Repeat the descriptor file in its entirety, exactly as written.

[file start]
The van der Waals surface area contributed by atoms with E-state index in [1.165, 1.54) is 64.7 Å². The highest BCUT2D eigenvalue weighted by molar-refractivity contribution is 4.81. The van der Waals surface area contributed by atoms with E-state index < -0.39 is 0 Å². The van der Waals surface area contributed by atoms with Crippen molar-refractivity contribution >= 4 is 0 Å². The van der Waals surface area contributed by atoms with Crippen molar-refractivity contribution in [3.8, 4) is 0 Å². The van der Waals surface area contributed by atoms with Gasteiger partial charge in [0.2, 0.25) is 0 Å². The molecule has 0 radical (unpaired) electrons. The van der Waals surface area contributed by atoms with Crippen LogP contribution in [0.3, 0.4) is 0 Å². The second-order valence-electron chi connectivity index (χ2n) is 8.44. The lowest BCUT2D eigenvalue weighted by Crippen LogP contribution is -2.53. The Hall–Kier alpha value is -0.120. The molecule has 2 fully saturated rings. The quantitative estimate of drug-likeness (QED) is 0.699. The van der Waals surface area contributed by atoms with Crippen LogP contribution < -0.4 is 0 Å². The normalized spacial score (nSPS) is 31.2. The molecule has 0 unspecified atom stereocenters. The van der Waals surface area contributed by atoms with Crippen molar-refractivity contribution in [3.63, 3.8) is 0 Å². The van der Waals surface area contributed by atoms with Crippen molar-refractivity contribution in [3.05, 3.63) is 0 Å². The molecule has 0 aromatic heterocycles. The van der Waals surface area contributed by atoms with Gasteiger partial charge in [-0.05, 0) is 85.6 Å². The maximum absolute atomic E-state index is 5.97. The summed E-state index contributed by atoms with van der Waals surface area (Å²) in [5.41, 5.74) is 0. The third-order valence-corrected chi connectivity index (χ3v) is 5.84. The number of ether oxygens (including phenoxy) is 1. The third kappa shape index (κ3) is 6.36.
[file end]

The van der Waals surface area contributed by atoms with E-state index in [1.165, 1.54) is 64.7 Å². The highest BCUT2D eigenvalue weighted by molar-refractivity contribution is 4.81. The van der Waals surface area contributed by atoms with E-state index < -0.39 is 0 Å². The van der Waals surface area contributed by atoms with Crippen molar-refractivity contribution >= 4 is 0 Å². The van der Waals surface area contributed by atoms with Crippen molar-refractivity contribution in [3.8, 4) is 0 Å². The van der Waals surface area contributed by atoms with Gasteiger partial charge in [0.2, 0.25) is 0 Å². The molecule has 0 radical (unpaired) electrons. The van der Waals surface area contributed by atoms with Crippen LogP contribution in [0.3, 0.4) is 0 Å². The second-order valence-electron chi connectivity index (χ2n) is 8.44. The lowest BCUT2D eigenvalue weighted by Crippen LogP contribution is -2.53. The Hall–Kier alpha value is -0.120. The molecule has 2 fully saturated rings. The quantitative estimate of drug-likeness (QED) is 0.699. The van der Waals surface area contributed by atoms with Crippen LogP contribution < -0.4 is 0 Å². The normalized spacial score (nSPS) is 31.2. The molecule has 0 unspecified atom stereocenters. The van der Waals surface area contributed by atoms with Crippen molar-refractivity contribution in [3.63, 3.8) is 0 Å². The van der Waals surface area contributed by atoms with Crippen molar-refractivity contribution in [3.05, 3.63) is 0 Å². The molecule has 0 aromatic heterocycles. The van der Waals surface area contributed by atoms with Gasteiger partial charge in [-0.05, 0) is 85.6 Å². The maximum absolute atomic E-state index is 5.97. The summed E-state index contributed by atoms with van der Waals surface area (Å²) in [5.41, 5.74) is 0. The third-order valence-corrected chi connectivity index (χ3v) is 5.84. The number of ether oxygens (including phenoxy) is 1. The third kappa shape index (κ3) is 6.36.